Find me a species, mutated by radiation, that subsequently became dangerous to human beings. Anything at all. I don't care what kingdom, genus, family, what-have-you; anything from a virus to an animal. Harmless before, was mutated, now dangerous. Should be easy, with such a broad mandate - there has to be at least one example that will serve to support your point, right?

    Nope. While there are plenty of deadly lifeforms on this planet, mutation via exposure to radiation does not make them deadlier. Conversely, overuse of antibiotics (to give one example) has made bacteria deadlier, or at least harder to cure.

    "Mutation" is one of those idiot words - it has a very specific meaning in biology, one that has no resemblance to the way non-biologists habitually use it. Most mutations are detrimental to the organisms survival. The only circumstances under which this is not the case is where the mutation occurs in conjunction with selection pressure that favours the mutant. Bacteria, even parasitic ones, do not benefit from being deadly - lethality is not a survival trait for pathogens.

    You've been getting your biology from Hollywood.

  • by Zantac69 (1331461) on Thursday September 10, 2009 @01:46PM (#29380689) Journal
    The dissolved uranium is reduced to uranite (incidently a common ore that is mined for uranium) inside the bacterial bodies. So in nature, they "eat" dissolved uranium, it accumulates in their bodies, they die, the bodies settle, the bodies decompose leaving uranite. Do that for long enough and you have uranite deposits...much how bacteria oxidized the dissolved iron in the oceans to remove it from solution.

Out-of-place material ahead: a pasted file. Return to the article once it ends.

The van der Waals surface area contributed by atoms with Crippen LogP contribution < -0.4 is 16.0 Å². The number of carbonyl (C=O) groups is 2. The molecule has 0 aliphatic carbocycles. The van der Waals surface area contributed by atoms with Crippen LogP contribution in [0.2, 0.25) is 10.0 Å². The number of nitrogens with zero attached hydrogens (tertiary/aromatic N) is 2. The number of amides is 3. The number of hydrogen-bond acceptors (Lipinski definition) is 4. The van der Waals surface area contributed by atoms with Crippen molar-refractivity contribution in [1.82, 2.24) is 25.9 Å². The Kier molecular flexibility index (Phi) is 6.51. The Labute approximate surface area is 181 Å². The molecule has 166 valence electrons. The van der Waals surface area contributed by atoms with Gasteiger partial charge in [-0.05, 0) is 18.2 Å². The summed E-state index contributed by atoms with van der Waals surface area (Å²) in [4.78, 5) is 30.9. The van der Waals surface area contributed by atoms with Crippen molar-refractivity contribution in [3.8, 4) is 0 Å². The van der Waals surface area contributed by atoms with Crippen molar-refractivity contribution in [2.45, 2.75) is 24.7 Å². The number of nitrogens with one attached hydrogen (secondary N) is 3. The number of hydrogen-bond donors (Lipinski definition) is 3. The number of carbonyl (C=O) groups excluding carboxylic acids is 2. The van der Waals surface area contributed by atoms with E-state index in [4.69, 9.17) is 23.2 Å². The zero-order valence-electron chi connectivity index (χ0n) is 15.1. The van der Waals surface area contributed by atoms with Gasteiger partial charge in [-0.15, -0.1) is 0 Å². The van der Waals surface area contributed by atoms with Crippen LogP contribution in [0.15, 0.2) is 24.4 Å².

Does this make everything safe? No - just makes it easier to clean up since if can separate the bacteria from the contaminated water.

    So dont get too excited.
  • They don't appear to be claiming that they have a biological process that can change the half-life of a Plutonium atom by eating it in a clever way, though the headline-writer may have thought that.

    The headline writer did think that, and by failing to correct that(probably obvious) misconception these researchers are effectively claiming just that.

    This might sound unfair, but it's really very simple. If a reporter comes to ask you about your research, and comes away printing something totally inaccurate or just completely wrong then that is your fault. You invited them in, you gave them the rope, showed them how to knot it. Why should you complain when they inevitably hang themselves and you in the process.